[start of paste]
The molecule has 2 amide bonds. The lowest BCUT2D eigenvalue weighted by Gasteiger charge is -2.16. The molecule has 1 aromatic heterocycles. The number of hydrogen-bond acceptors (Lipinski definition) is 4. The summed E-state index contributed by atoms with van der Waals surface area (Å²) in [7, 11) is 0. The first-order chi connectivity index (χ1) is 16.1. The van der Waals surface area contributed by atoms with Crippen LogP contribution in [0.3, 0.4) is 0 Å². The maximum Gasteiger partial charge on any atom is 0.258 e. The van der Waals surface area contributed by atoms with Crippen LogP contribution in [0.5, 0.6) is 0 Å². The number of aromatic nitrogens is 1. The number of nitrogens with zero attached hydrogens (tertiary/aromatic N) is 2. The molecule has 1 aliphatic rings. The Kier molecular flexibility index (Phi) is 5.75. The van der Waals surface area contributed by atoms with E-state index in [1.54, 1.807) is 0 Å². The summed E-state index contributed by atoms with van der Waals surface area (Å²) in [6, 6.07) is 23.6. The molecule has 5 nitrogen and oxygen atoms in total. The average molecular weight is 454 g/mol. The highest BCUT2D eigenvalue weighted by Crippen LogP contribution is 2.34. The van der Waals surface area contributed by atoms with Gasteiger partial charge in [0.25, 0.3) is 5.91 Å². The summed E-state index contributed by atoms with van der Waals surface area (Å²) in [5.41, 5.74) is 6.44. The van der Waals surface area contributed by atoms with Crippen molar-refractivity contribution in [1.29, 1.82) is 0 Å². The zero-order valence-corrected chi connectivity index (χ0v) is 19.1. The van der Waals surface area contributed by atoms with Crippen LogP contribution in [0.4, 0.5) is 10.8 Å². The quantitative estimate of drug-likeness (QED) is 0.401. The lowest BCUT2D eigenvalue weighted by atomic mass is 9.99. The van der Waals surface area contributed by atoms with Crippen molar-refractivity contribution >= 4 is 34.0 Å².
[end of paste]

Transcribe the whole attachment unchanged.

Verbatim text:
The molecule has 2 amide bonds. The lowest BCUT2D eigenvalue weighted by Gasteiger charge is -2.16. The molecule has 1 aromatic heterocycles. The number of hydrogen-bond acceptors (Lipinski definition) is 4. The summed E-state index contributed by atoms with van der Waals surface area (Å²) in [7, 11) is 0. The first-order chi connectivity index (χ1) is 16.1. The van der Waals surface area contributed by atoms with Crippen LogP contribution in [0.3, 0.4) is 0 Å². The maximum Gasteiger partial charge on any atom is 0.258 e. The van der Waals surface area contributed by atoms with Crippen LogP contribution in [0.5, 0.6) is 0 Å². The number of aromatic nitrogens is 1. The number of nitrogens with zero attached hydrogens (tertiary/aromatic N) is 2. The molecule has 1 aliphatic rings. The Kier molecular flexibility index (Phi) is 5.75. The van der Waals surface area contributed by atoms with E-state index in [1.54, 1.807) is 0 Å². The summed E-state index contributed by atoms with van der Waals surface area (Å²) in [6, 6.07) is 23.6. The molecule has 5 nitrogen and oxygen atoms in total. The average molecular weight is 454 g/mol. The highest BCUT2D eigenvalue weighted by Crippen LogP contribution is 2.34. The van der Waals surface area contributed by atoms with Gasteiger partial charge in [0.25, 0.3) is 5.91 Å². The summed E-state index contributed by atoms with van der Waals surface area (Å²) in [5.41, 5.74) is 6.44. The van der Waals surface area contributed by atoms with Crippen molar-refractivity contribution in [1.29, 1.82) is 0 Å². The zero-order valence-corrected chi connectivity index (χ0v) is 19.1. The van der Waals surface area contributed by atoms with Crippen LogP contribution in [0.4, 0.5) is 10.8 Å². The quantitative estimate of drug-likeness (QED) is 0.401. The lowest BCUT2D eigenvalue weighted by atomic mass is 9.99. The van der Waals surface area contributed by atoms with Crippen molar-refractivity contribution >= 4 is 34.0 Å².